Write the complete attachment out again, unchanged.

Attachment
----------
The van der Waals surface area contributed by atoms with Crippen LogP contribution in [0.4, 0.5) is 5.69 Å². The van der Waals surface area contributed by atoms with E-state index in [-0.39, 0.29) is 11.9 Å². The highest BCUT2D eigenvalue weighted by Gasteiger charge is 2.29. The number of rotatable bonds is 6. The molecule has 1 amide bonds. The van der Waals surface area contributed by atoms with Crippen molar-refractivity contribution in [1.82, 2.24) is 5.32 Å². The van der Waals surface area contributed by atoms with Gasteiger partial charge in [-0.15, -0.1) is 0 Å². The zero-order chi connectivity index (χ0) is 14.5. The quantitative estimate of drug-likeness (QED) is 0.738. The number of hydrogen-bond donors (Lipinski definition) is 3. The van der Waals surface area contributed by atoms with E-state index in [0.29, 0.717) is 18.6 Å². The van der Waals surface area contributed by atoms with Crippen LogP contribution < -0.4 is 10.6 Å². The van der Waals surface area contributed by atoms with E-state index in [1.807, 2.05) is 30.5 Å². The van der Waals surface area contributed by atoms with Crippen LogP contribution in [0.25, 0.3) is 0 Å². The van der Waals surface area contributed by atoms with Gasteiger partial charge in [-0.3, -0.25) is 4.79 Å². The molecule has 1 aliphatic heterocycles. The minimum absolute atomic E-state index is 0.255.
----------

The van der Waals surface area contributed by atoms with Crippen LogP contribution in [0.4, 0.5) is 5.69 Å². The van der Waals surface area contributed by atoms with E-state index in [-0.39, 0.29) is 11.9 Å². The highest BCUT2D eigenvalue weighted by Gasteiger charge is 2.29. The number of rotatable bonds is 6. The molecule has 1 amide bonds. The van der Waals surface area contributed by atoms with Crippen molar-refractivity contribution in [1.82, 2.24) is 5.32 Å². The van der Waals surface area contributed by atoms with Gasteiger partial charge in [-0.15, -0.1) is 0 Å². The zero-order chi connectivity index (χ0) is 14.5. The quantitative estimate of drug-likeness (QED) is 0.738. The number of hydrogen-bond donors (Lipinski definition) is 3. The van der Waals surface area contributed by atoms with E-state index in [0.29, 0.717) is 18.6 Å². The van der Waals surface area contributed by atoms with Crippen LogP contribution < -0.4 is 10.6 Å². The van der Waals surface area contributed by atoms with E-state index in [1.807, 2.05) is 30.5 Å². The van der Waals surface area contributed by atoms with Crippen LogP contribution in [0.25, 0.3) is 0 Å². The van der Waals surface area contributed by atoms with Gasteiger partial charge in [-0.3, -0.25) is 4.79 Å². The molecule has 1 aliphatic heterocycles. The minimum absolute atomic E-state index is 0.255.